Seattle Begins Phasing In $15 Minimum Wage Plan

| by Kathryn Schroeder
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A new minimum wage law has gone into effect in Seattle, Washington, that will raise the hourly compensation for workers to $15 over the next decade.

"Today Seattle gets a raise. When our $15 minimum wage is fully phased in, more than 100,000 workers across the city will benefit," Seattle Mayor Ed Murray said in a statement.

Seattle is the first major U.S. city to commit to such a high minimum wage. The plan was proposed by Murray in May 2014. It instigated other cities to do the same, like San Francisco who will phase in a minimum wage hike to $15 an hour by July 2018, reports Yahoo News.

The Seattle $15 per hour minimum wage will be phased in over the next decade. Whether a business must adhere to the new minimum wage will depend on its size and whether it provides healthcare benefits.

The full details and structure of the plan may be found at Seattle.gov’s Office of the Mayor Newsroom page.

Once the $15 per hour wage is given to an employee, annual increases will be based on cost-of-living changes, reports Reuters.

Beginning this week, workers at large businesses and national chains will receive the first-step pay increase to $11 per hour. Workers at small companies will receive at least $10 and the business will receive a $1 credit for their employees who earn tips or receive medical-benefit plan payments.

The minimum wage increase only applies to workers in the city of Seattle. For those who work in the suburbs, they will continue to earn the state minimum wage, the nation’s highest at $9.47 per hour.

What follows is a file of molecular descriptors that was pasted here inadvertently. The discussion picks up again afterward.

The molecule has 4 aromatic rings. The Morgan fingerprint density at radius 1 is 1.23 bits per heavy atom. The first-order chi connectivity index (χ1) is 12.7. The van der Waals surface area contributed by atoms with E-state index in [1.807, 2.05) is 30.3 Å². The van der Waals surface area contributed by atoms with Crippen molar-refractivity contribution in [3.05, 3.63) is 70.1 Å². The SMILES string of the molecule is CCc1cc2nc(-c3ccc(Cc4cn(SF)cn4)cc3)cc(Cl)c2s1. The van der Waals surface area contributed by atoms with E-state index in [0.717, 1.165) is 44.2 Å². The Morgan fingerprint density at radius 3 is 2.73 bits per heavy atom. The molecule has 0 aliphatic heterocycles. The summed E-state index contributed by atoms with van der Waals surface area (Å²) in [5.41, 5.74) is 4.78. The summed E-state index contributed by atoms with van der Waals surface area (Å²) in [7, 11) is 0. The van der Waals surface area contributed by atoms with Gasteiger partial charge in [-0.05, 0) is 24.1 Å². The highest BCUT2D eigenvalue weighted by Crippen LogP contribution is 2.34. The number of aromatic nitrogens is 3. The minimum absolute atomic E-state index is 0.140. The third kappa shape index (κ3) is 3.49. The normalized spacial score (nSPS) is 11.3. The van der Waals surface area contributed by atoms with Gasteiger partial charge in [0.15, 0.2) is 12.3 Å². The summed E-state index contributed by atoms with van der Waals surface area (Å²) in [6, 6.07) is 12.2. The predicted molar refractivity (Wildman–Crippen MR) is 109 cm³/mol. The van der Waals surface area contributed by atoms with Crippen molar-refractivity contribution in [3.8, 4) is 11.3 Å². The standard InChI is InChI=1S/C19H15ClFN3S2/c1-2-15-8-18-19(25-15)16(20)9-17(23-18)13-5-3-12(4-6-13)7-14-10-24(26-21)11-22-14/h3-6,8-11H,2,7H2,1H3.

According to a University of Washington study, an estimated 90,000 people earn less than $15 per hour in Seattle. The new wage will benefit them.

Some business owners, including those who already pay their employees $15 or more per hour, have said the new wage requirement will trickle-down to consumers, requiring them to pay higher restaurant and retail costs.

Other business owners believe the increase in wages will lead to more buying power and that will draw enough new business to their doors to offset the increase in labor costs.

Ivar’s, a local seafood restaurant chain, has already implemented the $15 per hour wage with an additional change: No more tips. They plan to see how their customers react to the new policy and move forward from there.

A grocery co-op and small chain Skillet have also already implemented the $15 per hour wage for their employees.

The new minimum wage is not without its opponents. The International Franchise Association and five Seattle franchises have vowed to fight the new law. They claim it discriminates against franchises and does not treat them like small businesses, as they feel it should.

The current federal minimum wage is $7.25 per hour. President Barack Obama has called on Congress to raise it to $10.10. Twenty-nine states and Washington D.C. already have a minimum wage above the federal rate.

Sources: Yahoo News, Reuters 

Photo Source: Seattle.gov, WikiCommons